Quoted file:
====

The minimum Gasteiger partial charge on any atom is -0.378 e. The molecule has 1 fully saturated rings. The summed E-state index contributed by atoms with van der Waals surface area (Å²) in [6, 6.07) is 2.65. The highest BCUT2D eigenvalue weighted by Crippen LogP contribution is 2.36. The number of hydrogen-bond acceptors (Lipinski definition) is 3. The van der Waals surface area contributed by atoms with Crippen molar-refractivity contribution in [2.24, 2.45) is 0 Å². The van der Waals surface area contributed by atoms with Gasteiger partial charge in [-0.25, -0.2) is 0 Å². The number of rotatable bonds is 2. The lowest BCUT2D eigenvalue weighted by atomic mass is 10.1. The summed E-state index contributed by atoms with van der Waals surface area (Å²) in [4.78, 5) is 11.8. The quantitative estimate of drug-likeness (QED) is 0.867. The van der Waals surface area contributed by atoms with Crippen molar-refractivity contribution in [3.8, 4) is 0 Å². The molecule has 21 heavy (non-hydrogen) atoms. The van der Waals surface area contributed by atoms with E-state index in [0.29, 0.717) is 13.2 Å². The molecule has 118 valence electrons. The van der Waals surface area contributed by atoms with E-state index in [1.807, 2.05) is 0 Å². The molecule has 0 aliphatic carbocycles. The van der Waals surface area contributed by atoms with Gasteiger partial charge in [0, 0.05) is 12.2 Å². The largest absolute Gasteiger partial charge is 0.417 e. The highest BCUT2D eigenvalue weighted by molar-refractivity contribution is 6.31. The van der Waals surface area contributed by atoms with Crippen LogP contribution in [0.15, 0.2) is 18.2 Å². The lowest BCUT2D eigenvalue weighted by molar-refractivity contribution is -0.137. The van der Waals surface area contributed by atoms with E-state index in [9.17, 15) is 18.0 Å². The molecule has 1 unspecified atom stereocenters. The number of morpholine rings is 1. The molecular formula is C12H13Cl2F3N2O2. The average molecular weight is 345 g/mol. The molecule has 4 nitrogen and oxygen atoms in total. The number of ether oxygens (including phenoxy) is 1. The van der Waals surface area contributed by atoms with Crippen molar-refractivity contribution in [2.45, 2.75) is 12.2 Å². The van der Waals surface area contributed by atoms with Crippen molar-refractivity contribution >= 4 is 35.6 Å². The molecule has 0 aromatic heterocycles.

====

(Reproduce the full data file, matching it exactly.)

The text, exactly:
The minimum Gasteiger partial charge on any atom is -0.378 e. The molecule has 1 fully saturated rings. The summed E-state index contributed by atoms with van der Waals surface area (Å²) in [6, 6.07) is 2.65. The highest BCUT2D eigenvalue weighted by Crippen LogP contribution is 2.36. The number of hydrogen-bond acceptors (Lipinski definition) is 3. The van der Waals surface area contributed by atoms with Crippen molar-refractivity contribution in [2.24, 2.45) is 0 Å². The van der Waals surface area contributed by atoms with Gasteiger partial charge in [-0.25, -0.2) is 0 Å². The number of rotatable bonds is 2. The lowest BCUT2D eigenvalue weighted by atomic mass is 10.1. The summed E-state index contributed by atoms with van der Waals surface area (Å²) in [4.78, 5) is 11.8. The quantitative estimate of drug-likeness (QED) is 0.867. The van der Waals surface area contributed by atoms with Crippen molar-refractivity contribution in [3.8, 4) is 0 Å². The molecule has 21 heavy (non-hydrogen) atoms. The van der Waals surface area contributed by atoms with E-state index in [0.29, 0.717) is 13.2 Å². The molecule has 118 valence electrons. The van der Waals surface area contributed by atoms with E-state index in [1.807, 2.05) is 0 Å². The molecule has 0 aliphatic carbocycles. The van der Waals surface area contributed by atoms with Gasteiger partial charge in [0, 0.05) is 12.2 Å². The largest absolute Gasteiger partial charge is 0.417 e. The highest BCUT2D eigenvalue weighted by molar-refractivity contribution is 6.31. The van der Waals surface area contributed by atoms with Crippen LogP contribution in [0.15, 0.2) is 18.2 Å². The lowest BCUT2D eigenvalue weighted by molar-refractivity contribution is -0.137. The van der Waals surface area contributed by atoms with E-state index in [9.17, 15) is 18.0 Å². The molecule has 1 unspecified atom stereocenters. The number of morpholine rings is 1. The molecular formula is C12H13Cl2F3N2O2. The average molecular weight is 345 g/mol. The molecule has 4 nitrogen and oxygen atoms in total. The number of ether oxygens (including phenoxy) is 1. The van der Waals surface area contributed by atoms with Crippen molar-refractivity contribution in [2.45, 2.75) is 12.2 Å². The van der Waals surface area contributed by atoms with Crippen molar-refractivity contribution >= 4 is 35.6 Å². The molecule has 0 aromatic heterocycles.